By Matt Reed and Ursula Wolfe-Rocca
The Flint Water Crisis is one of the most egregious examples of environmental racism in recent memory. In 2011, Michigan Governor Rick Snyder appointed an “emergency manager,” an unelected official, to oversee the majority-Black city’s budget and cut costs. To save money, the manager ended the city’s five-decade practice of piping treated water for its residents from Detroit, and opted to pump highly corrosive, untreated water from the Flint River. While residents immediately complained of skin rashes, hair loss, and foul smelling and tasting water, it took more than a year before the contaminated water was addressed by the government, and many more years of litigation and grassroots organizing to win a settlement for victims. At least a dozen people died of Legionnaires’ disease and many more were sickened with lead and other toxins.
Flint is not anomalous. In every corner of the country poor people and people of color are disproportionately burdened by environmental contamination — in their neighborhoods, schools, and homes.
In this mixer activity, inspired by the 2016 Democracy Now! documentary Thirsty for Democracy, students learn about the struggle of residents to access safe water for drinking, cooking, and bathing in the majority-Black cities of Flint, Michigan; Jackson, Mississippi; and Newark, New Jersey. By bringing the circumstances of these different locales into conversation with one another, students see that these water crises are not simply accidents that could have happened anywhere; they are manifestations of racism, past and present, that happen in some places — and to some people — far more than others. As Robert Bullard, known as the “father of environmental justice,” a scholar featured in the activity, says, “Zip code is still the most potent predictor of an individual’s health and well-being.”
In the mixer, each student takes on the persona of someone whose life is touched by these crises — along with some scholars and experts who offer important background — and hear stories from each other to surface patterns across the different cities. In conversations, they find others who can help answer mixer questions. For example: “Find someone who was directly affected or harmed by one of the water crises. Who are they? How were they affected or harmed?”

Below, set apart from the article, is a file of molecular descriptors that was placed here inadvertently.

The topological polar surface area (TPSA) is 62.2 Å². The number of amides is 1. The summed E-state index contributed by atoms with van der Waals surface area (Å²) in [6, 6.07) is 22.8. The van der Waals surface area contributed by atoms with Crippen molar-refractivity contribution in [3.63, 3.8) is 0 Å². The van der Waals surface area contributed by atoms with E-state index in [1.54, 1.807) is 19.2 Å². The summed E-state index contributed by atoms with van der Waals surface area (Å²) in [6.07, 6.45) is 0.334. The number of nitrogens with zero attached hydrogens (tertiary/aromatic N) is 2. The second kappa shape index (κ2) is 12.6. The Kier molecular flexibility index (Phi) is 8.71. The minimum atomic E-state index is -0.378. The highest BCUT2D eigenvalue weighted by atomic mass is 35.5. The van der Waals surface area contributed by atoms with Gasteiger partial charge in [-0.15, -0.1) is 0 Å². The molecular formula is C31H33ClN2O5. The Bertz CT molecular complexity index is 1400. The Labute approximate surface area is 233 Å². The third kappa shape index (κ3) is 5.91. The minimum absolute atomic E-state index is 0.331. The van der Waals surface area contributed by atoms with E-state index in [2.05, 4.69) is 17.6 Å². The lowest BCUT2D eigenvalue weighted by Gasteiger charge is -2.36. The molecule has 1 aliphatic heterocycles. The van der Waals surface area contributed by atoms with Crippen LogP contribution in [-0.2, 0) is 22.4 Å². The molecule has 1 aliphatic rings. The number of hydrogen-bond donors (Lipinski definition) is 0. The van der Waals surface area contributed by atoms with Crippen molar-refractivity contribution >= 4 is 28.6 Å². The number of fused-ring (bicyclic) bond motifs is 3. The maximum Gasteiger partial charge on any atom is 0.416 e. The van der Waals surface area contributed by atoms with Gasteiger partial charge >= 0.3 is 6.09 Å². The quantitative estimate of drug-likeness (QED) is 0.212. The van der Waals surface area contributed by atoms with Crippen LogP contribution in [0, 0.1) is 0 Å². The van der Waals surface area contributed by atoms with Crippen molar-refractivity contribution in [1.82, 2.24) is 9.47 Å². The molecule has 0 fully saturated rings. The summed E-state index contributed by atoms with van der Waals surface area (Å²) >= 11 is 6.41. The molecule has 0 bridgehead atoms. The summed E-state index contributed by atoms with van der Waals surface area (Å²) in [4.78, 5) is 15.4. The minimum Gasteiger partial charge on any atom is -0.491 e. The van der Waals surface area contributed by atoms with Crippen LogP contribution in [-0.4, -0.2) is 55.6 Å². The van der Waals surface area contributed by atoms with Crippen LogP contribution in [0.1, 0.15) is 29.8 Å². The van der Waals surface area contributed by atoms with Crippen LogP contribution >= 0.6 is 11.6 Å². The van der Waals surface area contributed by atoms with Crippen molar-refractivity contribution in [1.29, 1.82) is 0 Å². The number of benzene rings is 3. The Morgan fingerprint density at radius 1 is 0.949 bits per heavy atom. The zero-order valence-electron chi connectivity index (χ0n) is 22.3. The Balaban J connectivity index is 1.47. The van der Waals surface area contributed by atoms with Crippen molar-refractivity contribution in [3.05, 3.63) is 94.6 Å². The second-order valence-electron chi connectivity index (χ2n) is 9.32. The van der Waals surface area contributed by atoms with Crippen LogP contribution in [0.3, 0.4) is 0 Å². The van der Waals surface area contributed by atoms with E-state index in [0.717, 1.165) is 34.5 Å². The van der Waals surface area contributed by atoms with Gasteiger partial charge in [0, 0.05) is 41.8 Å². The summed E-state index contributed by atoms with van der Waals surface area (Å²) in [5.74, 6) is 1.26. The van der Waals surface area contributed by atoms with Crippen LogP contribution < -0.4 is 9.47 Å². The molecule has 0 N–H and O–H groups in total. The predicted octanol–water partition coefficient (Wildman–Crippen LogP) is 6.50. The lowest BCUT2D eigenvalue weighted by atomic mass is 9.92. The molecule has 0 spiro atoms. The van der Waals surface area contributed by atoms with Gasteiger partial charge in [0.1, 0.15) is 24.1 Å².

Students meet Kawanne Armstrong, a Flint grandmother who tested her water when it started running brown and smelling foul, and found it had dangerous levels of lead. Now she relies entirely on bottled water for herself and her grandson, which is not always easy to come by. Students meet Kehinde Gaynor, of Jackson, who explains the painful calculus of parenting through a water shutdown:
My daughter loves to eat fruit. She says, “Daddy, can I get an apple?” But rather than just grab one and give it to her, I’m weighing washing that apple off with the same bottle of water that we’re using to brush our teeth, to drink, to clean. Do I have enough water to give my daughter an apple?
Students also encounter stories of community activists. Shakima Thomas says that it was her 5-year-old testing positive for lead — a neurotoxin that can permanently damage children’s brains — that pushed her to join the Newark Water Coalition and lobby the city to replace the lead pipes. Nayyirah Shariff works with the Flint Democracy Defense League (FDDL), which organized a door-to-door campaign delivering bottled water, water filters, and replacement filters, and to document people’s stories about the water crisis.